The actor James Ellis (also known as Jimmy), who has died aged 82, was the longest-serving original cast member of the hugely popular BBC television series Z-Cars. When Z-Cars began in 1962, it represented a major change in the way the police were characterised in fiction. The BBC police series Dixon of Dock Green had been running for seven years, with Jack Warner playing the understanding, avuncular police constable Dixon. Z-Cars, by contrast, had the actors Stratford Johns and Frank Windsor making cynical remarks about the death of a murdered police colleague whose funeral they were attending, and Ellis, as Constable Bert Lynch, hearing from a colleague how he beats up his wife, without doing anything about it. Z-Cars attempted to show how moral anarchy in the rundown industrial area of the
See full article at The Guardian - Film News »

Class attitudes sink

There's a foretaste of the Somme and a whole social order being upended in Roy Ward Baker's film

Ah, the many Proustian pleasures to be derived from a renewed acquaintance with Roy Ward Baker's 1958 Titanic melodrama A Night To Remember ... Last seen by me on some wintry Sunday afternoon in the prepubescent early 1970s, probably in the same post-prandial time-slot where I first encountered The Cockleshell Heroes, Carve Her Name With Pride and The Colditz Story – the dull roar of British postwar self-congratulation on film. It has lingered clearly in my head in a way none of those others ever did, and come back fresh as ever.

Certain pleasures derive from familiarity: any waterborne or storm-tossed movie made in Britain in those years fetched up sooner or later in what I've always thought of as "the Ealing tank", although here it's the equally ripple-free Pinewood tank, abetted, pricelessly,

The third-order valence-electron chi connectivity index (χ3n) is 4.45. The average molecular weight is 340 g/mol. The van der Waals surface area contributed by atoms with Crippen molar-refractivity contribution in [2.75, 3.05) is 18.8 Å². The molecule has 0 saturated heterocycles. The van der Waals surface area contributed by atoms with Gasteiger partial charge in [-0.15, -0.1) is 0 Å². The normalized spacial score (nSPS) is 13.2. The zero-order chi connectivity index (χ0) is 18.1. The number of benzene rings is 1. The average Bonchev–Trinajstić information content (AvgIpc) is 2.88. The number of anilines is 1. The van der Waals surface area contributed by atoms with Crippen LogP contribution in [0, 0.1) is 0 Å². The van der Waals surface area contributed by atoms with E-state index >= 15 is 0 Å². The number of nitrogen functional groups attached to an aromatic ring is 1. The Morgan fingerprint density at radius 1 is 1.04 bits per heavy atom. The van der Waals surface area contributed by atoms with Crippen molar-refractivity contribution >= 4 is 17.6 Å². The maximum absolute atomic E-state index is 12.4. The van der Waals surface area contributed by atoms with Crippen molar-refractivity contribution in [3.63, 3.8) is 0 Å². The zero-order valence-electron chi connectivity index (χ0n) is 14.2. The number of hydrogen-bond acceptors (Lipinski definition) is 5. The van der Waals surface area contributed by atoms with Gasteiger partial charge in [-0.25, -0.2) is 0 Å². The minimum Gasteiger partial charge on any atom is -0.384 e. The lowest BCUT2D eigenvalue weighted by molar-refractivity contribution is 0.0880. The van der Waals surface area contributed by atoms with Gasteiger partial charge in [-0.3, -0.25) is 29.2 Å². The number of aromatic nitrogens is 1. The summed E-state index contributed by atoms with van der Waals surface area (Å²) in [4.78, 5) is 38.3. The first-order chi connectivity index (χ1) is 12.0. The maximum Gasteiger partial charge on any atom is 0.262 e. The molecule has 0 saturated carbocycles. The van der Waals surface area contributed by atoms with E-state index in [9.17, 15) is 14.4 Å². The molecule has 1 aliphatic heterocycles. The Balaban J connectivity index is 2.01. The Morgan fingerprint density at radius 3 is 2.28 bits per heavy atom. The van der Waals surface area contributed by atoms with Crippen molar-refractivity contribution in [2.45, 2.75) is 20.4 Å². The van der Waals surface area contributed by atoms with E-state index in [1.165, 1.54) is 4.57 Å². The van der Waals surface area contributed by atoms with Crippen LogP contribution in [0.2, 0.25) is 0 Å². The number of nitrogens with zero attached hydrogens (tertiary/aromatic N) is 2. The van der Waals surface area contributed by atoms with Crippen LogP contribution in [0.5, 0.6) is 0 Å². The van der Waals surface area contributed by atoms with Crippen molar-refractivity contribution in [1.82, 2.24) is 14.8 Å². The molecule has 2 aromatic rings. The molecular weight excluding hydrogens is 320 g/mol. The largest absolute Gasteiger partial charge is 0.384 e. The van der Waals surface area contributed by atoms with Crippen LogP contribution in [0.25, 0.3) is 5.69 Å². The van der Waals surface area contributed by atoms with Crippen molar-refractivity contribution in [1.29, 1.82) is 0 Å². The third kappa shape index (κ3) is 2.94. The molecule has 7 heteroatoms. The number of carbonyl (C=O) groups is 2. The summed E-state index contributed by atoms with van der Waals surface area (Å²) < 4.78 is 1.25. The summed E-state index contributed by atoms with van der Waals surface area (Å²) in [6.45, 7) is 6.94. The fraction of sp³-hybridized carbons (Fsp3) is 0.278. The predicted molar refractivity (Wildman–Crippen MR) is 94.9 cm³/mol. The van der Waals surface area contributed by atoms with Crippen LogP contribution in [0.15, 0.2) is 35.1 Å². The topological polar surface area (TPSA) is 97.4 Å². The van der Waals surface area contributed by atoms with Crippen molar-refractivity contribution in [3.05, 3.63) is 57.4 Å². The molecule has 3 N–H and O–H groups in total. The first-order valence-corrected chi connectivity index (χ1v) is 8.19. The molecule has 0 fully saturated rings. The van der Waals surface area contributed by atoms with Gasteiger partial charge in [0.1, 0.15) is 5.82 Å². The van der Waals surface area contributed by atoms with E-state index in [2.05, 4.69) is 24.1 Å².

See full article at The Guardian - Film News »

Doctor Who complete reviews: Four To Doomsday

A giant frog with delusions of grandeur? Nope, you haven't stumbled upon an episode of Dangermouse in which our hero's arch enemy - and dead ringer for Ann Widdecombe - Baron Greenback is plotting revenge, but in fact an episode of Doctor Who called Four To Doomsday.

Sounds crazy? Well, you'd be right. But then only in the previous season, we had a talking cactus with designs on the world, so the term "silly" is neither here nor there. Even so, Four To Doomsday requires an awful lot of tolerance on the viewer's part when it comes to dramatic credibility.

Maybe the common link here is Terence Dudley, who, after directing 1980's Meglos, switched his hat to writing. It has to be said though that his contributions to Doctor Who can charitably be described as eccentric. Four To Doomsday gives the impression of a writer who hasn't seen Doctor Who much.
See full article at Shadowlocked »

Free Flick of the Day: Salome's Last Dance

  • Cinematical
Free Flick of the Day: Salome's Last Dance
Amazon sellers are selling copies of Ken Russell's Salome's Last Dance on DVD for a minimum of $214.89. It's not on Netflix. However, if you're in the mood for the kind of bizarrely decadent films that only writer/director Ken Russell (Gothic, The Lair of the White Worm) can serve up, it's high time you headed over to this hard-to-find Oscar Wilde adaptation for free over at SlashControl.

In Salome's Last Dance, Russell plays around with Oscar Wilde's banned play Salome, adding a bit of meta-goodness to the whole shebang by making the film about Oscar Wilde (Nickolas Grace) and his lover Lord Alfred Douglas (Douglas Hodge) watching a performance of the famous play in a brothel. The actors are all employees or patrons. And it's no accident that this is also Guy Fawkes Day.

Alfred Taylor, the brothel-owner played by Stratford Johns, announces, "Guy Fawkes wanted to strike
See full article at Cinematical »

See also